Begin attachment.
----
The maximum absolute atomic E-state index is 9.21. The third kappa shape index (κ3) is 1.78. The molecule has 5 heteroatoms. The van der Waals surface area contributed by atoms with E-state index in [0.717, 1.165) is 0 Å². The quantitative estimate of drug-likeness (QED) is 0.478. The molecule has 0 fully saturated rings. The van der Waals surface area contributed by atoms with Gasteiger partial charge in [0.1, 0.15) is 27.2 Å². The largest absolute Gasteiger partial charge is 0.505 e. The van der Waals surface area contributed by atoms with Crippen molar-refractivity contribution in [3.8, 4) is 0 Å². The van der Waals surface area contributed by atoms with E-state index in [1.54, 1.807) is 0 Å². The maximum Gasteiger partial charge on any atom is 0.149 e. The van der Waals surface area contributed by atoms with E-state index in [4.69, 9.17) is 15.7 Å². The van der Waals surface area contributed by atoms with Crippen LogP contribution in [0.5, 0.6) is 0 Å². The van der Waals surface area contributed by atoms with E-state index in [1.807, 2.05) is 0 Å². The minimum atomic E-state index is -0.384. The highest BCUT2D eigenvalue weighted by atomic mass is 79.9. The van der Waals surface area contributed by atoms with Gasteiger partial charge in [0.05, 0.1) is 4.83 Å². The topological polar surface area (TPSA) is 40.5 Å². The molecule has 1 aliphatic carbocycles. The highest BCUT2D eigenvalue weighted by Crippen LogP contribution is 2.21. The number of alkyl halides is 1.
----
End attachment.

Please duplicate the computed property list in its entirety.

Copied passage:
The maximum absolute atomic E-state index is 9.21. The third kappa shape index (κ3) is 1.78. The molecule has 5 heteroatoms. The van der Waals surface area contributed by atoms with E-state index in [0.717, 1.165) is 0 Å². The quantitative estimate of drug-likeness (QED) is 0.478. The molecule has 0 fully saturated rings. The van der Waals surface area contributed by atoms with Gasteiger partial charge in [0.1, 0.15) is 27.2 Å². The largest absolute Gasteiger partial charge is 0.505 e. The van der Waals surface area contributed by atoms with Crippen molar-refractivity contribution in [3.8, 4) is 0 Å². The van der Waals surface area contributed by atoms with E-state index in [1.54, 1.807) is 0 Å². The maximum Gasteiger partial charge on any atom is 0.149 e. The van der Waals surface area contributed by atoms with E-state index in [4.69, 9.17) is 15.7 Å². The van der Waals surface area contributed by atoms with Crippen LogP contribution in [0.5, 0.6) is 0 Å². The van der Waals surface area contributed by atoms with E-state index in [1.807, 2.05) is 0 Å². The minimum atomic E-state index is -0.384. The highest BCUT2D eigenvalue weighted by atomic mass is 79.9. The van der Waals surface area contributed by atoms with Gasteiger partial charge in [0.05, 0.1) is 4.83 Å². The topological polar surface area (TPSA) is 40.5 Å². The molecule has 1 aliphatic carbocycles. The highest BCUT2D eigenvalue weighted by Crippen LogP contribution is 2.21. The number of alkyl halides is 1.